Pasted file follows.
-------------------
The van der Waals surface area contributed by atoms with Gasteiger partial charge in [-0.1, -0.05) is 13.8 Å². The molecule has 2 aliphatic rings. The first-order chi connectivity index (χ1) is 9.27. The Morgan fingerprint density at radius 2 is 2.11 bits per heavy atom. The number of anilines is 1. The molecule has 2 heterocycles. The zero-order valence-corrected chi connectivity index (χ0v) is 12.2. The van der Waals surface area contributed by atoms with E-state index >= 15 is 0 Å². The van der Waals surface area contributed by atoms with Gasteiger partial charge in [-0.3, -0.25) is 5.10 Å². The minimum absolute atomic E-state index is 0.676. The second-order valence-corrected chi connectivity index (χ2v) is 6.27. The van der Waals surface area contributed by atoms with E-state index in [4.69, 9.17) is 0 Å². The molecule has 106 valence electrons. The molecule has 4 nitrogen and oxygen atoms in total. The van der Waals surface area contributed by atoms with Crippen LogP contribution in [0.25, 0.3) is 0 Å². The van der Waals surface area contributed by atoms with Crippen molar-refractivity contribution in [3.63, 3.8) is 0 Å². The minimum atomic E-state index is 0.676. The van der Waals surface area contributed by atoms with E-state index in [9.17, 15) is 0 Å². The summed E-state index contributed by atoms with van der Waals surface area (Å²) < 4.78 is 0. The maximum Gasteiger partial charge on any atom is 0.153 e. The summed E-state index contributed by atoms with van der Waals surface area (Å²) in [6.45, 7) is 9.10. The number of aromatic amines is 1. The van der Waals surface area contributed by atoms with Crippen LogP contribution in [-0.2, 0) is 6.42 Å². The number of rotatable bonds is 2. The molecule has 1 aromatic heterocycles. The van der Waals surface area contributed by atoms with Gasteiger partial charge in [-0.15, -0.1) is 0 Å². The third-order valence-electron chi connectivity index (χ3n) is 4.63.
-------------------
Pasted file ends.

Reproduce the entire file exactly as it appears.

The van der Waals surface area contributed by atoms with Gasteiger partial charge in [-0.1, -0.05) is 13.8 Å². The molecule has 2 aliphatic rings. The first-order chi connectivity index (χ1) is 9.27. The Morgan fingerprint density at radius 2 is 2.11 bits per heavy atom. The number of anilines is 1. The molecule has 2 heterocycles. The zero-order valence-corrected chi connectivity index (χ0v) is 12.2. The van der Waals surface area contributed by atoms with E-state index >= 15 is 0 Å². The van der Waals surface area contributed by atoms with Gasteiger partial charge in [-0.3, -0.25) is 5.10 Å². The minimum absolute atomic E-state index is 0.676. The second-order valence-corrected chi connectivity index (χ2v) is 6.27. The van der Waals surface area contributed by atoms with E-state index in [4.69, 9.17) is 0 Å². The molecule has 106 valence electrons. The molecule has 4 nitrogen and oxygen atoms in total. The van der Waals surface area contributed by atoms with Crippen LogP contribution in [0.25, 0.3) is 0 Å². The van der Waals surface area contributed by atoms with Crippen molar-refractivity contribution in [3.63, 3.8) is 0 Å². The minimum atomic E-state index is 0.676. The van der Waals surface area contributed by atoms with E-state index in [9.17, 15) is 0 Å². The summed E-state index contributed by atoms with van der Waals surface area (Å²) < 4.78 is 0. The maximum Gasteiger partial charge on any atom is 0.153 e. The summed E-state index contributed by atoms with van der Waals surface area (Å²) in [6.45, 7) is 9.10. The number of aromatic amines is 1. The van der Waals surface area contributed by atoms with Crippen LogP contribution in [-0.2, 0) is 6.42 Å². The number of rotatable bonds is 2. The molecule has 1 aromatic heterocycles. The van der Waals surface area contributed by atoms with Gasteiger partial charge in [-0.15, -0.1) is 0 Å². The third-order valence-electron chi connectivity index (χ3n) is 4.63.